You Can’t Take Them With You: Show about family bonds actors and seniors

You+Can%E2%80%99t+Take+Them+With+You%3A+Show+about+family+bonds+actors+and+seniors

Sarah Kate Padon

BY SARAH KATE PADON & EMMA GILLIAM

[dropcap]O[/dropcap]n Oct. 14 and 15, Theatre Company performed “You Can’t Take It With You,” a comedic, three-act play about a 1930s New York household and their various problems with the government and relationships. It is a highly acclaimed play, having won the 1937 Pulitzer Prize and showing on Broadway 838 times since 1936. This family-oriented play served as a way for the Theater Company to bond, especially for the two Looser sisters, as the seniors prepare for their final season at Kinkaid.

Two completely different families are forced together when their children, Alice Sycamore and Tony Kirby, get engaged. At the beginning of the play when the families first meet, there is too much tension for Alice Sycamore, played by Eloise Detmering (12), to overcome. She believes the families are just too incompatible, so she decides to leave town, ending her relationship and abandoning her family. However, by the end of the show, Tony Kirby, played by Ashton Lambert (11), convinces her to stay with the help of the rest of the Sycamore family.

“Kolenkhov,” the Sycamores shouted in unison as Boris Kolenkhov burst in through the door. Kolenkhov, a bear of a Russian man adroitly played by Ameer Mustafa (10), teaches dance to the Sycamore’s daughter, Essie Carmichael played by Rebecca Noel (12). Practically part of the family, Kolenkhov helped ease tension between the Kirbys and Sycamores. When they first met, he heaved up Mr. Kirby, played by Matthew Kirkwood (10), and threw him on the floor as if they were wrestling, which brought about bursts of laughter from the crowd and some gasps.

Brock Looser (12) began her fourth and final year in Theater Company in the role of Penelope Sycamore, mother of the Sycamores. For the Loosers, acting has always been a family affair. Her parents met in theater during high school and Brock and her younger sister, Avery (10), have been working on shows together since they were little. Now as high schoolers, they jam out to Beyonce and drink Very Berry Hibiscus refreshers from Starbucks before every show.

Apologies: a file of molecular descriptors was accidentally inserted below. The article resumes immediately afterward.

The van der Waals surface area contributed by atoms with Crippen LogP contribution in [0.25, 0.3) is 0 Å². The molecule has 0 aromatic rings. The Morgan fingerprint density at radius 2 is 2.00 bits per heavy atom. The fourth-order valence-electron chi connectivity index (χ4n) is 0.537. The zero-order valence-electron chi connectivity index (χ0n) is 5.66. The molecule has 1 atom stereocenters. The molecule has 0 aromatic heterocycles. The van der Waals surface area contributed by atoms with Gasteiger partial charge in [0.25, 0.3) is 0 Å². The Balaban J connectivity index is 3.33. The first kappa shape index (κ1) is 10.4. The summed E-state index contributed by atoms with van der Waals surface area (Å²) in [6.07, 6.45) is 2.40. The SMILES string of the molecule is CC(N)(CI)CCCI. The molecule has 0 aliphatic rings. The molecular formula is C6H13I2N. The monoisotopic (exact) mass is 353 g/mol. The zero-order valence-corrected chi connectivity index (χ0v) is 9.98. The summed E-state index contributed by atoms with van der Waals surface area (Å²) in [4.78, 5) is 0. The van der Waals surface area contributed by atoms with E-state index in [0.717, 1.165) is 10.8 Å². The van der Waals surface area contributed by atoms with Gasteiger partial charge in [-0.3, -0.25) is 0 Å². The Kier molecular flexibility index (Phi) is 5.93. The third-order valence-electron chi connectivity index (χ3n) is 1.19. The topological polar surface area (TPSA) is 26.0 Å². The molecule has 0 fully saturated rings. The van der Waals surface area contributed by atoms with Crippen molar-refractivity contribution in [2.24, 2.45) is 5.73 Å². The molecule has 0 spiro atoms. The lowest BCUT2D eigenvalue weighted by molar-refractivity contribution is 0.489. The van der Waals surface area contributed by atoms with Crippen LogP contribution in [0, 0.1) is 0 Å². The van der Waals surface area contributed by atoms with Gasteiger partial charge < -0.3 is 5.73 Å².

Avery has always been a performer, but last year when Catie Asarch and Emily Grove (then-seniors who graduated in 2016) asked her to stage manage their one-act plays, she said yes.

“They were the two most talented stage managers at Kinkaid, so it was a huge honor for them to ask me, but I was super nervous!” Avery said.

Avery realized how vital stage managing is to the show, so when Ms. Michelle Ludwig, Director of Drama, asked her to manage the fall play, she enthusiastically agreed.

Brock has no idea what to expect at college next year without Avery: whether in the same shows or different ones, they have always worked alongside each other. She is excited to attend college and experience more independence, but doesn’t know what to expect without the comfort of having her sister with her. She is thrilled to experience something so different, but sad to be away from her favorite people, and her favorite people are not quite ready for her to leave.

They always do a “senior circle” before the Sunday show, and before the last performance of “You Can’t Take It With You”, Brock was mentoring the cast.

“I am so happy that I got to perform my last play at Kinkaid with people who are like my family members, and especially one of my own family members,” Brock said.

That was when Avery lost it. She burst into tears in the middle of the circle.

There were 19 actors in the “You Can’t Take It With You.” The cast of the play is always much smaller than the annual musical production, which allows the group to really bond. Even though they were already close from working on previous shows, this show was special.

“It is really fun to get to do a straight play with a smaller cast, especially this play since it’s family-oriented. We’ve all grown so close,” Brock said.

For Brock, the most important part of this show is to focus on her character’s intention because she wanted to tell the story of the Sycamores accurately. Her favorite scene is when the whole family comes together to play the game, and they all get to hear about the Kirby’s secrets through an unexpected and inconvenient way, but in the end brings them all together and they become closer.

For Avery, the trick to not missing calls during the show is to rely on her other crew members. Knowing they have her back, and remembering that there is a talented cast that can recover even if mistakes are made calmed her before the shows. During tech week, Celeste Santos (10) mistakenly heard Avery say “go” when she really said “standby,” and the doorbell rang twice during a serious scene. The actors went on as if nothing happened, covering up their mistake.

“We’re like a family and we’re crazy, just like the Sycamores, and we had a play that fit us so well that we could really relate to it,” Avery said.